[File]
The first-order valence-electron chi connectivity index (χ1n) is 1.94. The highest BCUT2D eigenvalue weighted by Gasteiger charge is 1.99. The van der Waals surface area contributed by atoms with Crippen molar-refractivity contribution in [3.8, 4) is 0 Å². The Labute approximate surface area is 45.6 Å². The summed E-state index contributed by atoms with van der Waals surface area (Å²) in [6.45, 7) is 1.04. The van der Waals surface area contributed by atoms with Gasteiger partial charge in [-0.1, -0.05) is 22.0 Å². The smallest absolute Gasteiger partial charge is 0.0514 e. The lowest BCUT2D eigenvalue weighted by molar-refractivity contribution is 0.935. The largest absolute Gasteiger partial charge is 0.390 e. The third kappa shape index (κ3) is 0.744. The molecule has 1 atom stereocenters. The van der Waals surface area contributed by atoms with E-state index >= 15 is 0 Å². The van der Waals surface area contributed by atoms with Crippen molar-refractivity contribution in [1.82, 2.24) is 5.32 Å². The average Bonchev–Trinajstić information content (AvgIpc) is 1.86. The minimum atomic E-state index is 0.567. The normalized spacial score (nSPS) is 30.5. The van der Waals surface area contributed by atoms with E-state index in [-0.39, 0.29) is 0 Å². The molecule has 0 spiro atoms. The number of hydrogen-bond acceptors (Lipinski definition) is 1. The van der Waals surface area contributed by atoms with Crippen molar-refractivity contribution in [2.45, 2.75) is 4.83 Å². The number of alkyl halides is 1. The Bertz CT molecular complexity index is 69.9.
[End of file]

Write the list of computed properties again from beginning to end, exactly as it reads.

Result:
The first-order valence-electron chi connectivity index (χ1n) is 1.94. The highest BCUT2D eigenvalue weighted by Gasteiger charge is 1.99. The van der Waals surface area contributed by atoms with Crippen molar-refractivity contribution in [3.8, 4) is 0 Å². The Labute approximate surface area is 45.6 Å². The summed E-state index contributed by atoms with van der Waals surface area (Å²) in [6.45, 7) is 1.04. The van der Waals surface area contributed by atoms with Gasteiger partial charge in [-0.1, -0.05) is 22.0 Å². The smallest absolute Gasteiger partial charge is 0.0514 e. The lowest BCUT2D eigenvalue weighted by molar-refractivity contribution is 0.935. The largest absolute Gasteiger partial charge is 0.390 e. The third kappa shape index (κ3) is 0.744. The molecule has 1 atom stereocenters. The van der Waals surface area contributed by atoms with E-state index >= 15 is 0 Å². The van der Waals surface area contributed by atoms with Crippen molar-refractivity contribution in [1.82, 2.24) is 5.32 Å². The average Bonchev–Trinajstić information content (AvgIpc) is 1.86. The minimum atomic E-state index is 0.567. The normalized spacial score (nSPS) is 30.5. The van der Waals surface area contributed by atoms with E-state index in [-0.39, 0.29) is 0 Å². The molecule has 0 spiro atoms. The number of hydrogen-bond acceptors (Lipinski definition) is 1. The van der Waals surface area contributed by atoms with Crippen molar-refractivity contribution in [2.45, 2.75) is 4.83 Å². The number of alkyl halides is 1. The Bertz CT molecular complexity index is 69.9.